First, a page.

My name is Dr. Poul Sorensen and I am a distinguished scientist at BC Cancer. I am thrilled to have the opportunity to be blogging once again and share some exciting developments in childhood cancer research.
One of our most significant breakthroughs involved a gene mutation in a rare pediatric cancer that was originally discovered in our lab back in 1998. Twenty years of progress later, that original discovery has now led to a new drug called Larotrectinib – just recently FDA approved in 2018– that targets at least 22 different types of cancers.
To see two decades worth of research translate into something that has the potential to help so many people impacted by cancer feels absolutely amazing. At the end of the day, we’re all trying to come up with new therapeutics to help patients, and this helps validate the model of investigators doing research for the sake of discovery.
And that’s exactly what we did in this case. We started out with a super rare pediatric tumour, thinking we would be able to solve only the causative alterations in that particular disease. We had no idea this was going to have such a wide application across so many different types of cancer.
It turned out to be a beautiful example of how when you look for something in rare diseases, such as in pediatric tumours, can have tremendous potential to benefit a much broader population, be applied across other diseases and, in this case, across other tumour types.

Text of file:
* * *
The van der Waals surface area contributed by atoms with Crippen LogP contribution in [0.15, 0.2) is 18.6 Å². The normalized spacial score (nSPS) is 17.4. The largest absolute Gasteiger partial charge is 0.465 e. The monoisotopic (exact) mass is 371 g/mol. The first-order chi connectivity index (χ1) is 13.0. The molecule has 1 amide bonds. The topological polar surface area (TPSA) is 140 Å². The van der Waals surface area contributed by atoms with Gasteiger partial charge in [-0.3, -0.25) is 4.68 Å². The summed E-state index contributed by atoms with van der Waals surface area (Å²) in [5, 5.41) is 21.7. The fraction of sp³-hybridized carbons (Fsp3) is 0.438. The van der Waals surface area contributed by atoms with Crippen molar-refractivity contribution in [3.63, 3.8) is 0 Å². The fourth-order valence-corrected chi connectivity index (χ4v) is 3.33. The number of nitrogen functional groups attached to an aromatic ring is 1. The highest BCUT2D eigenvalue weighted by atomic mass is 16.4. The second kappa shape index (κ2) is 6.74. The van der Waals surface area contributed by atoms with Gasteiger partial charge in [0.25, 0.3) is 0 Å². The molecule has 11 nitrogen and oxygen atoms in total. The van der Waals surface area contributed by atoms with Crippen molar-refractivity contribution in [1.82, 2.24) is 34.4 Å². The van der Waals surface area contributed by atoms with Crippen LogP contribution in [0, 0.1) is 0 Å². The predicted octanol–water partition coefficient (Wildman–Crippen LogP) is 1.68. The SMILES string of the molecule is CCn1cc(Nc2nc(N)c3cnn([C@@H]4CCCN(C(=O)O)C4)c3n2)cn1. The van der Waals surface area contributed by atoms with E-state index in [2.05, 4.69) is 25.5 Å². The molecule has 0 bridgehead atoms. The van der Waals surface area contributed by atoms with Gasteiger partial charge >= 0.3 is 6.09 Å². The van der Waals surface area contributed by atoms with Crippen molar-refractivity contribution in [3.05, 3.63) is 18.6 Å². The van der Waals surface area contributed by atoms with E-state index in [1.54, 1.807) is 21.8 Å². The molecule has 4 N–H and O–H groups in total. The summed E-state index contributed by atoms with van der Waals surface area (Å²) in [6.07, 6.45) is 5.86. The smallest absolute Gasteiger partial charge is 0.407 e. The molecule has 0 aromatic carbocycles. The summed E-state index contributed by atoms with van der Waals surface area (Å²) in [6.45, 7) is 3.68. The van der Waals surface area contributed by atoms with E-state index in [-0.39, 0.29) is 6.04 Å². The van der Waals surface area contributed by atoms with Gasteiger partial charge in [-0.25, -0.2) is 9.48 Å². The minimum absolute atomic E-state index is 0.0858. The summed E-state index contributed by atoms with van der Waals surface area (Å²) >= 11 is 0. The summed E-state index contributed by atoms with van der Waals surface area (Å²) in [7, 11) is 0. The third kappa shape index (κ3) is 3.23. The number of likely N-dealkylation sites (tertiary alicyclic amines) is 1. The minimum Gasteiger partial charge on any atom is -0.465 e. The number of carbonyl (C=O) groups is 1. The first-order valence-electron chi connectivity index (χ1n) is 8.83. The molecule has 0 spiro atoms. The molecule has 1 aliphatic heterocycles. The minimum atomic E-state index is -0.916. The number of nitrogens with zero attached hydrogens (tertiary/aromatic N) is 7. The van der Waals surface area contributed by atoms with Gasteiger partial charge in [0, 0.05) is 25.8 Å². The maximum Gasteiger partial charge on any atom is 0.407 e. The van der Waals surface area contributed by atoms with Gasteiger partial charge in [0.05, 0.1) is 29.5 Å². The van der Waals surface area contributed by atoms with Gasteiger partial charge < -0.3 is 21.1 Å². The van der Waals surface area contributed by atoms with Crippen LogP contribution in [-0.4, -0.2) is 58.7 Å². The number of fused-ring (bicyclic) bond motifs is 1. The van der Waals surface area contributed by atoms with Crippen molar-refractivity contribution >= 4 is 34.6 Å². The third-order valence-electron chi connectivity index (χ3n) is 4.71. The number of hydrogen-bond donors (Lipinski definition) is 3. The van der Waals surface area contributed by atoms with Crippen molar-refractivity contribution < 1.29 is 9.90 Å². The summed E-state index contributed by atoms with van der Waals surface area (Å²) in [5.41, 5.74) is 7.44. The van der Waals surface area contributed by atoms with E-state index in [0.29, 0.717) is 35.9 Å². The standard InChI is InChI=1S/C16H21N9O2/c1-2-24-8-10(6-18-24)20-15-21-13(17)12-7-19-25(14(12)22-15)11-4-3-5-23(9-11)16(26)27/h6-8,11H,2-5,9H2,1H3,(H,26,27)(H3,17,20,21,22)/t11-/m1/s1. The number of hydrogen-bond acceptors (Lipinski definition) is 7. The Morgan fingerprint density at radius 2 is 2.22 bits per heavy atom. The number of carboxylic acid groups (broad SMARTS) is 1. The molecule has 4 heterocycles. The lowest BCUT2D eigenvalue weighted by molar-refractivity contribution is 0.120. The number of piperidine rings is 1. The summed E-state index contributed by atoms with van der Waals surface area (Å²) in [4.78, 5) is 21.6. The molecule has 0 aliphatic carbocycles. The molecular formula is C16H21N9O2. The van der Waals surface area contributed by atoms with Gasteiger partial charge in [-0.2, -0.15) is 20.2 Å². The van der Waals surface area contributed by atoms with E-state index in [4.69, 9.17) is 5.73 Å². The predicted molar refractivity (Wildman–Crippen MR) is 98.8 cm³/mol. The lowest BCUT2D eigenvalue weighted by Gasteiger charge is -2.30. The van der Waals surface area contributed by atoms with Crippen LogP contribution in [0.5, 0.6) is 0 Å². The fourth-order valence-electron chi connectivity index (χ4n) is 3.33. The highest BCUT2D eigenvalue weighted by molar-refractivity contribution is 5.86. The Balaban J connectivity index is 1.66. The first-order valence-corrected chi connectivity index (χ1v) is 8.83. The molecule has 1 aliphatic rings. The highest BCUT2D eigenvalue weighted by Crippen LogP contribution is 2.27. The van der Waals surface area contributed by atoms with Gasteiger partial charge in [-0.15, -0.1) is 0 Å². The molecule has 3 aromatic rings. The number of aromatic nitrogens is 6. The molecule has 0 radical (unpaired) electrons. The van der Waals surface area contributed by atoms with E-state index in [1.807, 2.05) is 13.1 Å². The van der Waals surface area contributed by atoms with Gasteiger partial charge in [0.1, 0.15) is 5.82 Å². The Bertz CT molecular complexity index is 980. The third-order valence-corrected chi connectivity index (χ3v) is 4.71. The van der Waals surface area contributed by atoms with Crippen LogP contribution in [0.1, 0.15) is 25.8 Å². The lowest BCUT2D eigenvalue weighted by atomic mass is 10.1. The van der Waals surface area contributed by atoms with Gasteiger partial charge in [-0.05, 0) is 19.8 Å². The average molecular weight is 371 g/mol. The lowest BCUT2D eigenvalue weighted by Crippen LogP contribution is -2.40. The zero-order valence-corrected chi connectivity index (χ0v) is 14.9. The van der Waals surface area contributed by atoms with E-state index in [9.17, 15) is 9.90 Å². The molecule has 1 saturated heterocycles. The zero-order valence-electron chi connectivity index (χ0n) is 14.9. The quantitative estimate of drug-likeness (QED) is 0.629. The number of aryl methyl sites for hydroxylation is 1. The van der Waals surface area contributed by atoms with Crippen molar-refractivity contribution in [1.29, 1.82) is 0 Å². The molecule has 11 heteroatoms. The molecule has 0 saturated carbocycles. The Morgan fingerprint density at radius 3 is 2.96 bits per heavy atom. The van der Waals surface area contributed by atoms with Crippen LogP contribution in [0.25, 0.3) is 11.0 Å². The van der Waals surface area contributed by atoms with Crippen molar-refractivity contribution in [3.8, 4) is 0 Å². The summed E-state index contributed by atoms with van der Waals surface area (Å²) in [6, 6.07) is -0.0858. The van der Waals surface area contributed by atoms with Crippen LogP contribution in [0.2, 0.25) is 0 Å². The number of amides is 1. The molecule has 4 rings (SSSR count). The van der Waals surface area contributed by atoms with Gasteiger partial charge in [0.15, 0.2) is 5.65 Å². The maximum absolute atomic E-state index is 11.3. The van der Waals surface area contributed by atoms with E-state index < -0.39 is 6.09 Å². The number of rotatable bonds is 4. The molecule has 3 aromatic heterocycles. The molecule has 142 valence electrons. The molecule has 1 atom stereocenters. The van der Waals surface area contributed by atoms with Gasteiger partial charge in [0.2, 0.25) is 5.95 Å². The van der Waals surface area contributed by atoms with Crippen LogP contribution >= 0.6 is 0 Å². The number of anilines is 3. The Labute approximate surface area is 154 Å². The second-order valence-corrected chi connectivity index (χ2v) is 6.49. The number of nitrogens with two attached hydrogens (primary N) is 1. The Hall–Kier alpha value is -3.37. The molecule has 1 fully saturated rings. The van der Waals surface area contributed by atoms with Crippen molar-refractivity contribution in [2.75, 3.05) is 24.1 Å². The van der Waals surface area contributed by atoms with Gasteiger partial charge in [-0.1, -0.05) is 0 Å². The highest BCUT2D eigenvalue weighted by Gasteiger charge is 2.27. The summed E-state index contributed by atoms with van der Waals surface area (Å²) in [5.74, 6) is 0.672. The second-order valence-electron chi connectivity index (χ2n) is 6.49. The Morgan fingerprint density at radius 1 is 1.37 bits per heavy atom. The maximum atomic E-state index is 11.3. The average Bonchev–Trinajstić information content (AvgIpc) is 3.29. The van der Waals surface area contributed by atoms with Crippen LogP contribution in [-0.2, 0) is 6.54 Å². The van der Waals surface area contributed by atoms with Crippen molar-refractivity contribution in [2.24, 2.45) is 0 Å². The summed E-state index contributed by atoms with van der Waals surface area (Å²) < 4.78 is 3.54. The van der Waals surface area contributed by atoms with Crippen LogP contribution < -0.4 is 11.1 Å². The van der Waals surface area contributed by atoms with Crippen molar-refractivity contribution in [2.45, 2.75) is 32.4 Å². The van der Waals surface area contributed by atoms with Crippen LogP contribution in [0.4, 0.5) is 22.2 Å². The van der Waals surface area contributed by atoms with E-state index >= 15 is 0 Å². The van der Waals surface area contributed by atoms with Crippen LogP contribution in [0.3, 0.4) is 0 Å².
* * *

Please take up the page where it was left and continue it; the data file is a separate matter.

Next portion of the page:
It gives you some comfort knowing that what you’re doing – having spent many late nights in the lab – really means something. If you dedicate yourself to this, I can’t think of a better way for that to be vindicated than a discovery like this that benefits society and helps the greater population.
In a nutshell, it’s a wonderful feeling.
AN EFFECTIVE AGENT FOR PATIENTS
With this new drug comes new hope for people impacted by one of these types of cancers.
It’s a favourable combination: the drug is effective and the side effects are rather mild, especially compared to some of the more empirical therapeutics that are out there.
This discovery also provides the opportunity for investigators to build on the study. Maybe it can be a springboard for similar drugs in that class to be developed for other indications?
It also reemphasizes the need to continue studying rare diseases.
Thanks for reading my first blog entry. Next week, I’ll share with you the latest in stress signalling in tumour cells.